Auburn's Burning Questions: No. 5 - How much can the secondary improve?
Several questions abound as the Auburn Tigers begin their quest to become the first team to repeat as SEC Champions since 1998. Leading up to the first day of fall practice on Aug. 1, Saturday Down South will examine the 10 burning questions the Tigers face in their quest to win back-to-back SEC Championships.
Auburn’s burning questions:
- No. 10: How reliable will the kicking game be?
- No. 9: How will Tigers handle success/off-the-field issues?
- No. 8: Who will be the biggest surprise?
- No. 7: What does the addition of Duke Williams mean?
- No. 6: Can Nick Marshall thrive in balanced offense?
- No. 5: How much can the secondary improve?
Some of the criticism that the Auburn secondary got last year was not justifiable. Once known for its defense, the entire SEC seemed turned on its head with offenses putting up huge numbers last year. Nine of the league’s 14 teams averaged over 30 points a game.
To say that the Tigers defense got thrashed, specifically the secondary, might be harsh or might be accurate but so did a majority of the secondaries around the league. Auburn gave up 19 passing touchdowns. Five teams were in the same ballpark as Auburn. Georgia, Mississippi State, Missouri, Tennessee and Vanderbilt gave up 18. Others gave up more. Kentucky surrendered 22 while Arkansas gave up 25 and Texas A&M let in a league-high 31 touchdowns.
Auburn’s secondary and all the other secondaries in the SEC are more than happy to say goodbye to a quartet of quarterbacks that made their lives miserable in 2013. A.J. McCarron, Aaron Murray, Johnny Manziel and Zack Mettenberger lead their teams to a combined average of over 38 points a game.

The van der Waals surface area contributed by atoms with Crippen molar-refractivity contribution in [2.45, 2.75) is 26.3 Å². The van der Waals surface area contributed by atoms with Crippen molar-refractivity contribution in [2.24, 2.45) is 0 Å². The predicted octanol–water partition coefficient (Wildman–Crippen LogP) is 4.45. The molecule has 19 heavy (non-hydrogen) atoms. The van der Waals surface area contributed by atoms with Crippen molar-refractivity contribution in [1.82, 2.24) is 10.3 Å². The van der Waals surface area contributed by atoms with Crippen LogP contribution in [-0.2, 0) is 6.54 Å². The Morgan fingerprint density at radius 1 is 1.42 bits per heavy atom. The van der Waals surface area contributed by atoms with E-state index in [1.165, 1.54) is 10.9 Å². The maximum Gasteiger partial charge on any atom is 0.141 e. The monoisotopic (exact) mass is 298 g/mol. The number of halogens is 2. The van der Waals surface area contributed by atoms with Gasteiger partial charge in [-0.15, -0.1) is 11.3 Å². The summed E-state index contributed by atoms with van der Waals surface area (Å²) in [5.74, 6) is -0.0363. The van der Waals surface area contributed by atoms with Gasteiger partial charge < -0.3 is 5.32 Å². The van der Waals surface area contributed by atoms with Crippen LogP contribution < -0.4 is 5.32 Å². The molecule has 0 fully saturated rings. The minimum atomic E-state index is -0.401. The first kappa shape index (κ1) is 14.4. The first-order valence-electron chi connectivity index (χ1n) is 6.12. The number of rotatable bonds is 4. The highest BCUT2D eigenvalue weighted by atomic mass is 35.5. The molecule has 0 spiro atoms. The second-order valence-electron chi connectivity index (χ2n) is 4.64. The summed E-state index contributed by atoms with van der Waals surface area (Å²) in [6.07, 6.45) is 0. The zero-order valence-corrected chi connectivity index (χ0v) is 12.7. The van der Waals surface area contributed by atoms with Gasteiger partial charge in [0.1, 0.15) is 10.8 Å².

With these skilled passers now playing on Sundays and the Tigers bringing back a slew of seasoned veterans along with a quality JUCO player, the Auburn secondary should get its swagger back. For a half against Florida State in the national championship it looked like the Tigers were halfway there.
Seniors Jermaine Whitehead, Robenson Therezie, Jonathan Mincy have a combined 115 games under their belt. Whitehead, a two-year starter, has easily been the most productive of the seniors. Last year the Mississippi native led the secondary with 76 tackles and defended 8 passes. Coming out of spring camp, Whitehead seemed to have won the free safety position. Therezie thrived in the hybrid star position last season, picking off a team-high four passes while registering 57 tackles. He’ll most likely get the nod there. Mincy defended a team-high 15 passes from the boundary corner spot in 2013 while making 56 tackles. His status for the beginning of the season is still uncertain because an arrest for possession of marijuana. If Gus Malzahn chooses to punish Mincy one of three capable juniors, who are versatile enough to play different positions, can take Mincy’s place.
The health of junior Josh Holsey will tell just how deep the Tigers are. As a true freshman, Holsey proved he was talented enough to start six games. He won the boundary safety job last spring. In the first six games of 2013 Holsey’s had 22 tackles and 1 interception. The day before the Tigers went to Texas A&M, Holsey tore his ACL on the very last play of practice. He was held out this spring. JUCO transfer Derrick Moncrief might have locked up the boundary safety spot in Holsey’s absence. Moncrief, at 6-foot-2, 218 pounds, impressed the coaches during the spring to give him the early nod. In two years at Mississippi Gulf Coast CC, Moncrief had 66 tackles and three interceptions. Jonathan Jones, another junior, could be Mincy’s replacement at boundary corner if Mincy is suspended. Jones played in 19 games for Auburn.